Getting REST right

It seems everyone is building a REST API these days - this is great! It’s not easy, but there are a few key things you can do to make it easy for your consumers of your API.

URLs represent a resource

Try to think carefully about your URL structure before you dive in, this will save a poor REST API later on.

Decide what resources you are dealing with. For these examples I’ll be looking at articles, attachments and users. In my setup, articles can have attachments, but users can’t, so for me it makes sense to have something similar to the following:

  • GET /article List articles
  • GET /article/<id> Get a specific article
  • GET /article/<id>/attachment List attachments on a specific article
  • GET /article/<id>/attachment/<attId> Download a specific attachment
  • GET /user List users
  • GET /user/<id> Get a specific user

You may have noticed from the above URL schema that I have gone for singular URL nouns across the board. There is still some debate about whether singular or plural nouns are preferable, with plural seeming to win out but with most admitting it’s down to individual preference.

Most agree that you should stick to one or the other across the whole of your API, to keep the amount of learning to a minimum.

Verbs should not show up in your API URLs - if possible. “But what about /search?” I hear you cry.

Well if search is specific to an account then maybe having something like /article?q=search+term may be more appropriate to limit the results of the article list. Alternatively if you do have a global search endpoint, then it’s probably appropriate to go for the /search endpoint.

Versioning

Unless your API is for internal use only, and will only be used by your team, you should version your API from the first public release. For internal APIs you could use Consumer Driven Contracts as an alternative. A good framework for this is Pact.

It’s worth considering your audience when thinking about versioning e.g. is it going to be available to everyone, a large set of consumers, a very small set, or just internally. There are a couple of different ways you can go about implementing it:

  1. In URL versioning (http://api.example.com/v1/article/43)
    • Probably the most popular, but unfortunately semi-breaks the “URLs represent a resource” principle.
  2. Custom header (X-API-Version: v1)
    • Developers have to learn a new header just to use your API.
  3. Accept header (Accept: application/vnd.article-v1+json)
    • Developers can’t explore your API just using a browser.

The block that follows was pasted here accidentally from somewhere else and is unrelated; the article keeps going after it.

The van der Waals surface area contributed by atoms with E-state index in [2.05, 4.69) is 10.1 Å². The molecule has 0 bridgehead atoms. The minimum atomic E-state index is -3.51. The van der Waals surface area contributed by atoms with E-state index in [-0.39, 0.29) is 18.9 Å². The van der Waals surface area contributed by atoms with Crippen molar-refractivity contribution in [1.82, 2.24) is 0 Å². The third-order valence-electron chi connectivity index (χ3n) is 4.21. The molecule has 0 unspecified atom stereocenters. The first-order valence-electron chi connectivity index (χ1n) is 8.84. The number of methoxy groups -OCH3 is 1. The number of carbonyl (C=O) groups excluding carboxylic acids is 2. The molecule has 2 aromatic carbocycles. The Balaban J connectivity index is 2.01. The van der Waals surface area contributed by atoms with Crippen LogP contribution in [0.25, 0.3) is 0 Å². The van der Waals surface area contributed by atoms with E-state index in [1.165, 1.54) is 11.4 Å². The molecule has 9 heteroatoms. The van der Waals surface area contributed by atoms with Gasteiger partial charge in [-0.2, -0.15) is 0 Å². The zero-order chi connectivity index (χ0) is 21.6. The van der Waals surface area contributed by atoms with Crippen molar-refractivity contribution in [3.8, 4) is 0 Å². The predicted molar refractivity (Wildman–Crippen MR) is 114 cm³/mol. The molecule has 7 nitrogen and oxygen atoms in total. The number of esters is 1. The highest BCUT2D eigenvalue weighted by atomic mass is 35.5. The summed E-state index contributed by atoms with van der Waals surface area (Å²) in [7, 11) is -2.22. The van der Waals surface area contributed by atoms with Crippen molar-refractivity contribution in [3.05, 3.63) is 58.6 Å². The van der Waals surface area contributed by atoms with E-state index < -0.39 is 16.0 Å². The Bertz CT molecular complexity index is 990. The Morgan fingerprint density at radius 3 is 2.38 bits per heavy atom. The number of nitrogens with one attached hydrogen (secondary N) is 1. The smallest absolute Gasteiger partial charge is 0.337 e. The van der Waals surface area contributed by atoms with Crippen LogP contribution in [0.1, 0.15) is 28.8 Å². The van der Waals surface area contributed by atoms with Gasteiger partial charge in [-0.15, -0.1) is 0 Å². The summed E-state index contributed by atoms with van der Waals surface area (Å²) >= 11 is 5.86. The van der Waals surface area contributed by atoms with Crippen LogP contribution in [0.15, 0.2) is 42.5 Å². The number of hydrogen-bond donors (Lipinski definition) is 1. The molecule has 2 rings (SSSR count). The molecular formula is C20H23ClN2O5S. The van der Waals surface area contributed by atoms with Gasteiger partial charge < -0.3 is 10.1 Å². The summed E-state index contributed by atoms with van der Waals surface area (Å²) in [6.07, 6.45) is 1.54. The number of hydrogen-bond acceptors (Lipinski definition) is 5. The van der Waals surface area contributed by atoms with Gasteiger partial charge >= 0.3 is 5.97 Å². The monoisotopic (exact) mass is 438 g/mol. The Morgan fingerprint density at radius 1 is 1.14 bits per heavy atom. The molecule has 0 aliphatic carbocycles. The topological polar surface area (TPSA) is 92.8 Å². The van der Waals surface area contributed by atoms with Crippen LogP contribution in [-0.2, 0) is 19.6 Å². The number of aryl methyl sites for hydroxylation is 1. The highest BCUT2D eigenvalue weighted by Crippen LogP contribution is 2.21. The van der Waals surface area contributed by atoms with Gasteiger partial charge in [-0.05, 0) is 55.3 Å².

With the final two options, you can just default to the latest version if it’s not provided - which can be risky for your consumers.

There’s no easy answer, but I usually go for the compromise of in URL versioning for easy exploration of the API in combination with…

HATEOAS

Standing for the easy to remember “Hypermedia As The Engine Of Application State”, it’s a fancy way of saying - return URLs to further resources in your API.

If you have a request to /v1/article, it should return something similar to the following:

GET /v1/article HTTP/1.1
Host: api.example.com
Accept: application/json

[
  {
    "id": 42,
    "name": "HG2G - Don't Panic",
    "url": "/v1/article/42"
  },
  {
    "id": 256,
    "name": "Two to the Eight",
    "url": "/v1/article/256"
  }
]

The url property of the article object allows the consumer to know how view the detail of the article object, without having to look at your documentation (you did write generate documentation right?). If you’re using Postman, you can just click on the link and it will take you straight to the next resource!

TLS Everywhere

With the invention of Let’s Encrypt, there is no longer any excuse not to secure your API endpoint.

If you’ve got HTTPS enabled, and you receive a request to HTTP - just throw an error such as 400 Bad Request {"error": "HTTPS Required"} rather than redirecting to HTTPS. This saves processing the redirect, forces the consumer to get URL right in their implementation, and prevents future accidental sending of potential sensitive API keys etc over in the plain.

Errors and HTTP status codes

There are more HTTP status codes than you can shake a stick at. Also all good libraries should be able to read these, so you may as well utilise them.

  • 2xx series - success
  • 3xx series - redirection
  • 4xx series - client errors
  • 5xx series - server errors

Using these errors, especially for success can avoid you having to use an envelope in your response. If you’re returning a list of articles and everything was fine, you can just 200 OK, and return the list. There’s no need for:

{
  "status": 200,
  "status_msg": "OK",
  "articles": [
    {
      "id": 42,
      "name": "HG2G - Don't Panic",
      "url": "/v1/article/42"
    }
    ...
  ]
}

Caching

I’m talking about both types of caching, server side and client side.

The server should tell the client if they need to get new data. You can use Last-Modified or Etags headers for this. There’s also a new Cache-Control: Immutable header that might be useful. See Mozilla’s blog for more info.

Also the server could keep a cache of the data from the datastore, especially if it’s immutable or you know when the data expires. This will keep response times snappy and consumers happy!

Other stuff

These are things I haven’t touched on in this article as it’s getting pretty long already, but you should consider:

  • Authentication/authorization (statelessly)
  • Rate limiting
  • Using PUT/POST/PATCH/DELETE for create/update/partial update/delete
  • Pagination
  • Compression (gzip & pretty printing)
Written on March 17, 2017 by:
Jake Hall
infinityworks.com